Dear Commons Community,
The Morgan Library & Museum is presenting an exhibit called “Leonardo da Vinci: Treasures From the Biblioteca Reale, Turin.” It is a one-room show that focuses on two sides of his life: the scientist and the artist. As described in a New York Times review:
“From the Biblioteca Reale come studies of equine anatomy and human musculature. Scrupulously observed, these drawings could all easily qualify as textbook illustrations; at the same time, they served as raw material for Leonardo’s painting, early and late.
He brought his interests in nature and technology together in the extraordinary illustrated treatise called “Codex on the Flight of Birds,” which dates from around 1505 and is making its New York debut at the Morgan. Written in his lefty’s mirror script, it exhaustively describes the aerodynamics of avian flight, and simultaneously lays out a virtual how-to for giving humans wings.
The images of birds with which Leonardo peppers the text are at once exacting and charming: he draws whoosh lines around them to indicate the movement of air. But this record of observed fact is also a futuristic vision. After pages dense with data, it concludes with a prediction that one day “a great bird” will lift off from a mountaintop, “filling the universe with wonder, filling all literature with its fame, and with eternal glory the nest in which it was born.” The bird was a dreamed-of flying machine; its nest was his mind.
Nor was Leonardo’s interest in airborne phenomena restricted to science. The prize entry in the Morgan show is a portrait of an angel( see above). More precisely, it’s the metal-point drawing called “Head of a Young Woman,” which was probably done from life, as a study for the painting “The Virgin of the Rocks.”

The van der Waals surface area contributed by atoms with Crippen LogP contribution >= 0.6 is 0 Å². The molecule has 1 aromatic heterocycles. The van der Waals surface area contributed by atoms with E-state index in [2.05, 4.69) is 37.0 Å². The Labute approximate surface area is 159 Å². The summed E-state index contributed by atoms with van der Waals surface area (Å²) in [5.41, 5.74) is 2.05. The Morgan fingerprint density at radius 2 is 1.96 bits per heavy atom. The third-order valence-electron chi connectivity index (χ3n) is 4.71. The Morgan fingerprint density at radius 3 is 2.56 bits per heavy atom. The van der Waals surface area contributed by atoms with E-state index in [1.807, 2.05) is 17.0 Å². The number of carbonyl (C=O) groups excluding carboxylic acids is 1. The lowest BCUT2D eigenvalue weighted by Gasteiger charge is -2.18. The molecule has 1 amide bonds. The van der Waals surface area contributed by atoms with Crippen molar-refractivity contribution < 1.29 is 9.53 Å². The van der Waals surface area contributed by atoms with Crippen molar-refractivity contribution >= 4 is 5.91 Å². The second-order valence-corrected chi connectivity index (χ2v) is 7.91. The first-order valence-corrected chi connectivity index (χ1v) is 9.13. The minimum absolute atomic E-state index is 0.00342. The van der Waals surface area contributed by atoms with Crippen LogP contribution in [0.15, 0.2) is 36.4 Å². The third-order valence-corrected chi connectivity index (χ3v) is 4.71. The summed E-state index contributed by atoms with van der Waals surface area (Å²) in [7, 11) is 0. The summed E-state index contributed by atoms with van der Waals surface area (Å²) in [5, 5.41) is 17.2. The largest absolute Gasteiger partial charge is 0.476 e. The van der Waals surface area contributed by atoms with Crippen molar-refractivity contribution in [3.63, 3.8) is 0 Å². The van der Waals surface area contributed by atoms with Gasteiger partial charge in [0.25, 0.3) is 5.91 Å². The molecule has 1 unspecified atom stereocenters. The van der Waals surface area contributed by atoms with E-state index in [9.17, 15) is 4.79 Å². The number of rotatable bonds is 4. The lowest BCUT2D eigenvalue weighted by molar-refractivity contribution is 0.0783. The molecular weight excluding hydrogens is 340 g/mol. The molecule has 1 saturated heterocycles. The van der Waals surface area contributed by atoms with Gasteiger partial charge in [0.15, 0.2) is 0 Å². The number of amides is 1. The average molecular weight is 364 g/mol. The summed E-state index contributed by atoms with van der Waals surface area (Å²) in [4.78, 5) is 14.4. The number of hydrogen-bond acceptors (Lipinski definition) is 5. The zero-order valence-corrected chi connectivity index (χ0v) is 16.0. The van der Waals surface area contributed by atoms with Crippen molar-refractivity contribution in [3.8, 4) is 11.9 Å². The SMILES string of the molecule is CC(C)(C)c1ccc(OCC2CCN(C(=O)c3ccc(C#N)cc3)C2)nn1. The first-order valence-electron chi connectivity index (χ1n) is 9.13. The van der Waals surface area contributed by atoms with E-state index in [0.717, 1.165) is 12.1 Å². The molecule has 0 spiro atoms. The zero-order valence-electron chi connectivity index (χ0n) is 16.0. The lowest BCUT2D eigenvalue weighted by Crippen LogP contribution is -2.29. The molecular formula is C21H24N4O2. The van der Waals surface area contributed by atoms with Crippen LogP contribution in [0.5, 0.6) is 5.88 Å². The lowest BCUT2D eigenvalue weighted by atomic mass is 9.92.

…The face in the study is spacey… slightly androgynous, age uncertain (what would “young” mean here?), with the faintest hint of a smile (knowing and withholding, in that Mona Lisa way), and a sleepy, almost narcotic gaze. (The pupil of the left eye seems about to slide onto her face.)
Connoisseurs have been crazy about this image. Bernard Berenson declared it “one of the finest achievements of all draughtsmanship.” Kenneth Clark called it one of the most beautiful drawings in the world. It is certainly beautiful, though with a complicated, slippery beauty, very different from that of, say, Vermeer’s “Girl With a Pearl Earring,” with which the study shares features: a bust-length format, an over-the-shoulder pose and a viewer-engaging glance.”
I saw the exhibit yesterday and highly recommend it to admirers of da Vinci. While there you might also want to take in the exhibit on Edgar Allen Poe.